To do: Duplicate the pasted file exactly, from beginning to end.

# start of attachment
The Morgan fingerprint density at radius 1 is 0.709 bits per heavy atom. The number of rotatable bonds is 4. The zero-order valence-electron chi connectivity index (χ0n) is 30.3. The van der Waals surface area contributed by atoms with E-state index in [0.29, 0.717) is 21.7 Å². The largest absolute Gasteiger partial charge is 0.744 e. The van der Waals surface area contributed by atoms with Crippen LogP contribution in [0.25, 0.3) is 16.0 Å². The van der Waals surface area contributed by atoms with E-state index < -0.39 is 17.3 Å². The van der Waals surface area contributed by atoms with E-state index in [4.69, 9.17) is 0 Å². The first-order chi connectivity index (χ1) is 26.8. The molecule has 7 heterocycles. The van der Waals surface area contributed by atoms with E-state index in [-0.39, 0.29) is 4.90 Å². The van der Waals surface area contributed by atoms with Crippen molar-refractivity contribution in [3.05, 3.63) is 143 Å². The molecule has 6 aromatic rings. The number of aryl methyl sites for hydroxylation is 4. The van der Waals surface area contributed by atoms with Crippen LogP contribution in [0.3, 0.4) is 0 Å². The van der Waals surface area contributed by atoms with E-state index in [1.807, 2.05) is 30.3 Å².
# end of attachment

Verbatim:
The Morgan fingerprint density at radius 1 is 0.709 bits per heavy atom. The number of rotatable bonds is 4. The zero-order valence-electron chi connectivity index (χ0n) is 30.3. The van der Waals surface area contributed by atoms with E-state index in [0.29, 0.717) is 21.7 Å². The largest absolute Gasteiger partial charge is 0.744 e. The van der Waals surface area contributed by atoms with Crippen LogP contribution in [0.25, 0.3) is 16.0 Å². The van der Waals surface area contributed by atoms with E-state index < -0.39 is 17.3 Å². The van der Waals surface area contributed by atoms with E-state index in [4.69, 9.17) is 0 Å². The first-order chi connectivity index (χ1) is 26.8. The molecule has 7 heterocycles. The van der Waals surface area contributed by atoms with E-state index in [-0.39, 0.29) is 4.90 Å². The van der Waals surface area contributed by atoms with Crippen molar-refractivity contribution in [3.05, 3.63) is 143 Å². The molecule has 6 aromatic rings. The number of aryl methyl sites for hydroxylation is 4. The van der Waals surface area contributed by atoms with Crippen LogP contribution in [0.3, 0.4) is 0 Å². The van der Waals surface area contributed by atoms with E-state index in [1.807, 2.05) is 30.3 Å².